--> Abstract: Improved Drilling Performance in Re-Entry Wells Using High-Performance Water-Based Drilling Fluid in Bahrain’s Awali Field, by Ahmad S. Johari, Michael B. Johnson, Ricardo Brahim, John B. Trenery, Samy A. Mohamed, and Hussain A. Sultan; #90077 (2008)

Datapages, Inc.Print this page

Improved Drilling Performance in Re-Entry Wells Using High-Performance Water-Based Drilling Fluid in Bahrain’s Awali Field

Ahmad S. Johari1*, Michael B. Johnson2, Ricardo Brahim3, John B. Trenery2, Samy A. Mohamed4, and Hussain A. Sultan5
1Baker Hughes, Malaysia
2Baker Hughes, USA
3Baker Hughes, Saudi Arabia
4Baker Hughes, Bahrain
5Bapco, Bahrain
*[email protected]

Bahrain’s Awali field, the Arabian Gulf’s first field discovered in the 1930s, has declined in production by almost 50% over the past 30 years. Specialized drilling techniques, such as re-entry drilling, have brought new life to the field. Due to the highly deviated and challenging horizontal sections often encountered on re-entry wells in the Middle East, non-aqueous fluid (NAF) systems have typically been required to provide maximum drilling performance, wellbore stability and deliver lower overall well costs. However, environmental constraints, disposal restrictions, and risks associated with the handling of the NAF systems negate the benefit of their use. While providing the necessary level of compliance, conventional water-based mud systems used in the Awali field have proven to be particularly ineffective at providing acceptable rates-of-penetration and wellbore stability. As a result, non-productive time (NPT) has increased and larger holes sizes are needed for successful liner placement. A high-performance water-based mud (HPWBM) has been successfully used by the Bahrain Petroleum Company (Bapco) in the Awali field as an environmentally compliant and cost effective alternative to traditional NAF. The HPWBM was able to provide considerable improvement in WBM performance in these re-entry wells. It also provided the necessary wellbore stability and reduced formation damage required for open-hole completion. Additionally, pre-planning and communication with Bapco’s engineers resulted in the targeting of potential problems, such as limited hydraulics and zones of poor hole cleaning, allowing corrective action to be taken throughout the drilling process. This presentation discusses case histories of several re-entry wells that have been drilled in the area, along with a detailed overview of the HPWBM system and its benefits. Additionally, a discussion of the engineering that went into the planning and execution of these successful re-entry wells is presented.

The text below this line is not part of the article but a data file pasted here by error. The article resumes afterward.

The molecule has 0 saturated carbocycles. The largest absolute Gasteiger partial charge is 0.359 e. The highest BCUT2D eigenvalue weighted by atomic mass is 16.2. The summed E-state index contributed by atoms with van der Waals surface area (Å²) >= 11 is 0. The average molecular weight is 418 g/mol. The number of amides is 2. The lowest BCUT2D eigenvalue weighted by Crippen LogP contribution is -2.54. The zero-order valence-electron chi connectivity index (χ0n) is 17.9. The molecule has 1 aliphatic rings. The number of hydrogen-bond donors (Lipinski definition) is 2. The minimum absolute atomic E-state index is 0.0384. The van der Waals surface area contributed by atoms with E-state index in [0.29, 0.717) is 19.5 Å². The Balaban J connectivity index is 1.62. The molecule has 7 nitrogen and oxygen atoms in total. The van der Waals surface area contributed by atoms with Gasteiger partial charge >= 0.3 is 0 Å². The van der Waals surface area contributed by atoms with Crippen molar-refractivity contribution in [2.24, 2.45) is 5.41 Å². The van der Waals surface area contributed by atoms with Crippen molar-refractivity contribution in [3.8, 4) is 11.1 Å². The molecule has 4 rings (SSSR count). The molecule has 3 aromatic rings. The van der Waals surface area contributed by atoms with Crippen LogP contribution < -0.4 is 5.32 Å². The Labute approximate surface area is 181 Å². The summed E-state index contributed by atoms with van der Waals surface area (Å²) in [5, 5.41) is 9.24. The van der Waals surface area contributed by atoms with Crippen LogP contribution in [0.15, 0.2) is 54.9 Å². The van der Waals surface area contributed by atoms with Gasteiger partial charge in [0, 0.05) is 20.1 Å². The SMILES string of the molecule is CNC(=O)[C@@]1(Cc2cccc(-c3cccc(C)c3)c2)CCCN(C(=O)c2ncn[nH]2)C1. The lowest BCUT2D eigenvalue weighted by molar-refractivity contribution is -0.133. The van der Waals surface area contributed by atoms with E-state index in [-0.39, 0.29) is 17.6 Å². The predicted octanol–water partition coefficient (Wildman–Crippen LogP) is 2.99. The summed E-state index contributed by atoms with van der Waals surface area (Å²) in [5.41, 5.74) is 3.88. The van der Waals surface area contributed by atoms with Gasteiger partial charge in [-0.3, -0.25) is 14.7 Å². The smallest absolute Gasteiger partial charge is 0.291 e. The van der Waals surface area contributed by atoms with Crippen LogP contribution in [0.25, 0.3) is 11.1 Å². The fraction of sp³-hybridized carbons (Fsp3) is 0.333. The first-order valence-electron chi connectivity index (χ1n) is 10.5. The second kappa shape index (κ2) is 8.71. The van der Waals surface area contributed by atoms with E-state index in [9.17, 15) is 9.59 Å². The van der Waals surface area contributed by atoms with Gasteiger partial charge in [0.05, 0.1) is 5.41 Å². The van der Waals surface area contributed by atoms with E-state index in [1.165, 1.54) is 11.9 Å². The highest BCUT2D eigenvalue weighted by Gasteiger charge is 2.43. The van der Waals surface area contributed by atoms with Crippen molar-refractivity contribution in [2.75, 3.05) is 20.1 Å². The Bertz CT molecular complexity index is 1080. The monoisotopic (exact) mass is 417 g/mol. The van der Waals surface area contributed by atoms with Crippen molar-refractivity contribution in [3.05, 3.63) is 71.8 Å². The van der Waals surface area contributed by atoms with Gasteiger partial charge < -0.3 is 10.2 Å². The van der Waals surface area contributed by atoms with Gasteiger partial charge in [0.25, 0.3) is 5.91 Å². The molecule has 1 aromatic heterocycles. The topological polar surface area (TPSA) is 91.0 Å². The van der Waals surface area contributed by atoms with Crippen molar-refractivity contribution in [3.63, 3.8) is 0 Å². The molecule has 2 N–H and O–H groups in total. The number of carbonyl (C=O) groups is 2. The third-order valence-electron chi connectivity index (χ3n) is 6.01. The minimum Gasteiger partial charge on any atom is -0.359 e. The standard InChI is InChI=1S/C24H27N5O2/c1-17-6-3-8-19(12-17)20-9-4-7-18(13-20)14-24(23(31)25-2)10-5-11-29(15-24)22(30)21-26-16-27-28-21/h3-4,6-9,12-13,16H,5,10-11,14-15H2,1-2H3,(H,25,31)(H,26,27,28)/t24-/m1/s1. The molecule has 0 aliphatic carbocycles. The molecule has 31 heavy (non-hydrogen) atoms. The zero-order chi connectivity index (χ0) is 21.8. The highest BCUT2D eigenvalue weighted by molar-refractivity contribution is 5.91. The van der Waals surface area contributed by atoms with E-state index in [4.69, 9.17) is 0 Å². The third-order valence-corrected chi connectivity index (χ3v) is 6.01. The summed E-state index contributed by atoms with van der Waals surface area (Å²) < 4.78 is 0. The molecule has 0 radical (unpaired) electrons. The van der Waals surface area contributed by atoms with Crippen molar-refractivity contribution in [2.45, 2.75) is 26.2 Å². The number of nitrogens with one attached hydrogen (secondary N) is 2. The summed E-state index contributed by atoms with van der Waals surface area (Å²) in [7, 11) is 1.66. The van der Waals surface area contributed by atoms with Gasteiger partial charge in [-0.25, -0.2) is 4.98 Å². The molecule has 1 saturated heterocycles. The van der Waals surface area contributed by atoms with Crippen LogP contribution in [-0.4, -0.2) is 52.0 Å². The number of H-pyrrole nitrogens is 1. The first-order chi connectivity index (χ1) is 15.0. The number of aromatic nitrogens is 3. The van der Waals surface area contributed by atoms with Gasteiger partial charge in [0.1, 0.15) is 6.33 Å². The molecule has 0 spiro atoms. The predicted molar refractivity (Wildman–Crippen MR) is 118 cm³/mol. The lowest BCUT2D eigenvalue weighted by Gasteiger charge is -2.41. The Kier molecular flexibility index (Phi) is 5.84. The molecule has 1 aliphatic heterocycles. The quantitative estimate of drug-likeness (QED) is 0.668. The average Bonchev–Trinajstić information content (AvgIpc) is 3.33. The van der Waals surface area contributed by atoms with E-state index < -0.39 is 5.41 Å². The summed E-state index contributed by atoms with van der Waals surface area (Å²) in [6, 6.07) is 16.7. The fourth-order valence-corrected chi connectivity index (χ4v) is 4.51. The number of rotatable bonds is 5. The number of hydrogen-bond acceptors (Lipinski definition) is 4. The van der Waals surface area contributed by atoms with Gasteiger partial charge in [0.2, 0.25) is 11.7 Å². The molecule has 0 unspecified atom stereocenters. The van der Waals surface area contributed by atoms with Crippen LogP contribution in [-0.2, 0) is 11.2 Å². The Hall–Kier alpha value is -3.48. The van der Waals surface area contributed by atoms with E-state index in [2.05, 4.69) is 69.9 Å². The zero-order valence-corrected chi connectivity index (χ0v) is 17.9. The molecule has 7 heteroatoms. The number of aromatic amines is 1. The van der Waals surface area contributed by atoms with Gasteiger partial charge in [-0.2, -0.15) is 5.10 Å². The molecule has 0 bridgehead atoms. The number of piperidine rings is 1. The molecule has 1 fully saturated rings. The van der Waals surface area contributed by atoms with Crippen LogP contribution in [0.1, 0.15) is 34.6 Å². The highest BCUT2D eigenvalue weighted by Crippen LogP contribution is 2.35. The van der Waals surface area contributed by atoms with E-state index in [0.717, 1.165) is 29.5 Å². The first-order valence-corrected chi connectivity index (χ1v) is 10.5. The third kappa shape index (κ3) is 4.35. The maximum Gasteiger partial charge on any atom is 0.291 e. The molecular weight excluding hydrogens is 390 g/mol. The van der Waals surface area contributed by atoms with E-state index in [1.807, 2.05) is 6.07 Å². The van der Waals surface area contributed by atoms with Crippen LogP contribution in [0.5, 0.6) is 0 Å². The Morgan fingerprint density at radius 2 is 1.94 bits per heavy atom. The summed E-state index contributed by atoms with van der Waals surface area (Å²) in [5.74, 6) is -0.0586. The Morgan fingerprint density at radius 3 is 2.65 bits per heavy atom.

AAPG Search and Discovery Article #90077©2008 GEO 2008 Middle East Conference and Exhibition, Manama, Bahrain